There are probably two types of bibles: those that want to start a conversation, and those that want to add to the conversation.
- My previous review on the Bible Illuminated was obviously the former as the book tries to draw people in via unconventional forms and means.
- This bible, The Green Bible, is probably part of the latter.
Essentially, The Green Bible takes a cue from the red-letter KJVs (the ones with the words of Christ in red) and puts all the words that deal with environmental topics or creation care in green. It colors them if they fall into one of four criteria. Passages that show:
- how God and Jesus are involved with Creation.
- how all elements (land, water, plants, humans, animals, etc) are interdependent
- how nature responds to God.
- how we are called to care for creation.
I’ll admit that my first impressions were negative. I am weary of these types of color-coded bibles. The redline KJVs often highlight the Messianic texts in the Old Testament, to my annoyance. But more importantly, one of my first bibles in college was The Five Gospels where the Jesus Seminar went through the Gospels and color-coded them based on how close they were to the original words of Jesus. This sort of thoughtful yet arbitrary color-coding did not make a strong impression on me (except how much of John is second-generation).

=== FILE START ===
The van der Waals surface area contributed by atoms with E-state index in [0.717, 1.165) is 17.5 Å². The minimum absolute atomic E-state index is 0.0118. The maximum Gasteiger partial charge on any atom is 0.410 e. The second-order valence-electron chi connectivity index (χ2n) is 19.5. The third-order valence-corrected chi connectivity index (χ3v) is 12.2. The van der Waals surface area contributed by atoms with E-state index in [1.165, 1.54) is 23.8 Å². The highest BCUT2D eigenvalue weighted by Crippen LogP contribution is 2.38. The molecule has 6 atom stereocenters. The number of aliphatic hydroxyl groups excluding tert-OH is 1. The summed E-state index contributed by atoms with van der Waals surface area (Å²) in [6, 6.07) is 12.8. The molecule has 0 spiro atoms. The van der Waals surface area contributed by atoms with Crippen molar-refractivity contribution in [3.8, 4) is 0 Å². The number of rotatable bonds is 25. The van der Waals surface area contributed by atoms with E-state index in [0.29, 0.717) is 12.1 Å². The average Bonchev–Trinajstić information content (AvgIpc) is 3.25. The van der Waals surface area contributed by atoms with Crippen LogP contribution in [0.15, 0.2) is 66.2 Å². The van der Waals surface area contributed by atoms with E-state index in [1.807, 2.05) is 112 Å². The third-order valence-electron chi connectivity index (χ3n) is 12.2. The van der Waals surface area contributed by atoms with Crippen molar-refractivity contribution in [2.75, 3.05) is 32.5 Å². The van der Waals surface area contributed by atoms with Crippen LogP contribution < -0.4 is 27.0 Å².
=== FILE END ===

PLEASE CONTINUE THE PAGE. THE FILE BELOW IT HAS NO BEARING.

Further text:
All that said, here’s some joys and concerns.
There’s some excellent “extras” found in the essays at the front of the text. Barbara Brown Taylor’s treatment of cattle and humans in the Creation story is hilarious and poignant. Gordon Aeschliman connects creation care with poverty initiatives. Brian McLaren talks about human sin taking precedence over Creation being Good and traces the extra-biblical notion of this Creation being disregarded.
Better yet is the “green trails” at the end which trace certain elements of Creation texts through Scripture: There are study and question guides on six topics, such as Creation as “Good,” being connected to Creation, the impact of human sin, and creation care as justice. I essentially got six bible studies that I can get really excited about for $20…a bargain!